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PornographyReview - Pornography
Film And Culture
by Peter Lehman (Editor)
Rutgers University Press , 2006
Review by Terry Burridge
Mar 18th 2008 (Volume 12, Issue 12)

The first thing to note about his book is that it belongs firmly within the context of Film studies / Popular Culture. It is not about the unconscious meanings of pornography-which would place it in a clinical setting. Nor is it a about the lives of those involved in pornography-which would place it in the context of either sociology or, possibly, psychology. It is a series of essays about different aspects of pornographic films--or, more accurately, pornography in film. (And is there a difference, one wonders?) Thus there is little discussion about moral aspects of pornography in film- although this is touched on. Nor is there any discussion about aspects of exploitation -- who is exploiting whom in the porn industry? (In Robert Stoller's book "Porn: Myths For The Twentieth Century. [Yale University Press, 1991])" the porn makers and stars are clear that they are the exploiters -- not the exploited.) For me these were omissions that I would have liked to have seen in this series of essays. It would have put pornography in film into some kind of context.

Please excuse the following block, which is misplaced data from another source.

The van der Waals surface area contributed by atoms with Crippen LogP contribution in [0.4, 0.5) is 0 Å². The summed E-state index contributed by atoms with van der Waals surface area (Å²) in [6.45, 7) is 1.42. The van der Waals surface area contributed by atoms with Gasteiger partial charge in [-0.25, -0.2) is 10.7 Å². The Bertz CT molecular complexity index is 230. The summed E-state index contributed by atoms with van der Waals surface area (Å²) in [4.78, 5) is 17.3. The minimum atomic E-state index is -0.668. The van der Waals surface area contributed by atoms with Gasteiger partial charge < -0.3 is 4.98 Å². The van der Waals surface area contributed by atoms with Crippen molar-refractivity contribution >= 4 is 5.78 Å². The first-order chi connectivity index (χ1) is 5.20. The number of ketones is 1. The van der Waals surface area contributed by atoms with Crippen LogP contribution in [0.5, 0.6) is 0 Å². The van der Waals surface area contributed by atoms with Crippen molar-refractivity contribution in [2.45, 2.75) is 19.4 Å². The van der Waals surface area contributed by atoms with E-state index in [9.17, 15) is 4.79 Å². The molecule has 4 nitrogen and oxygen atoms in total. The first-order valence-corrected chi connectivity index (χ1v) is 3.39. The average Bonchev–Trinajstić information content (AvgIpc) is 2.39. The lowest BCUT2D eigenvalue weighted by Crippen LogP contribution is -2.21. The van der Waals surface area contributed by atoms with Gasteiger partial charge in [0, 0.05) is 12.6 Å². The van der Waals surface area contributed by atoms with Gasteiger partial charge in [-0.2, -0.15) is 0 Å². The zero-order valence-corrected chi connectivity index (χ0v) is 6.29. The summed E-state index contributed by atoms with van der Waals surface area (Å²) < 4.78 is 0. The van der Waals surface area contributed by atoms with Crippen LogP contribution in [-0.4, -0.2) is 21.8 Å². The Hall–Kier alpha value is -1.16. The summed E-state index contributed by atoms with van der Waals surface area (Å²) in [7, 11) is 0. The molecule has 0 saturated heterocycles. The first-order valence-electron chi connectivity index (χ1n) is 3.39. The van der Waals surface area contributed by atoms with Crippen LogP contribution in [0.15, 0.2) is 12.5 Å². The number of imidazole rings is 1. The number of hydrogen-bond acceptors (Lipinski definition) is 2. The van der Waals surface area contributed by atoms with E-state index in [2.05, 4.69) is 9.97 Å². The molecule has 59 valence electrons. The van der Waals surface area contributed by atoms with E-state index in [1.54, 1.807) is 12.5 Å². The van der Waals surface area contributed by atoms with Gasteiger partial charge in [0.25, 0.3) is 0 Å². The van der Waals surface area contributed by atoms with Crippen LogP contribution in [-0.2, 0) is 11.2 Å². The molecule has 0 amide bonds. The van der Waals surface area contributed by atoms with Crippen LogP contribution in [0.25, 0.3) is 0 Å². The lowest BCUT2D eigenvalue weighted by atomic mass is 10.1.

What does appear in the book are thirteen essays by writers involved in teaching film/ media/ cultural studies mainly in America. The essays are wide ranging. In his introduction Peter Lehman writes about "A Dirty Little Secret--Why Teach and Study Pornography?" His answer is that "... pornography can be complex, meaningful, and pleasurable and that it should be studied to enhance our understanding of sexuality and culture and not to fuel hysteria". (P.20) Essays then look at topics such as "Pornography: What Men See When They Watch" by Marty Klein, a sex therapist who argues that "... in pornography, men are able to consume the scarce commodity of female eroticism in ways that they aren't supposed to consume it in their nonporn daily life." He continues "While viewing porn, men can consume beauty in a direct, enthusiastic fashion and shamelessly acknowledge their interest as blatantly sexual" (P.252)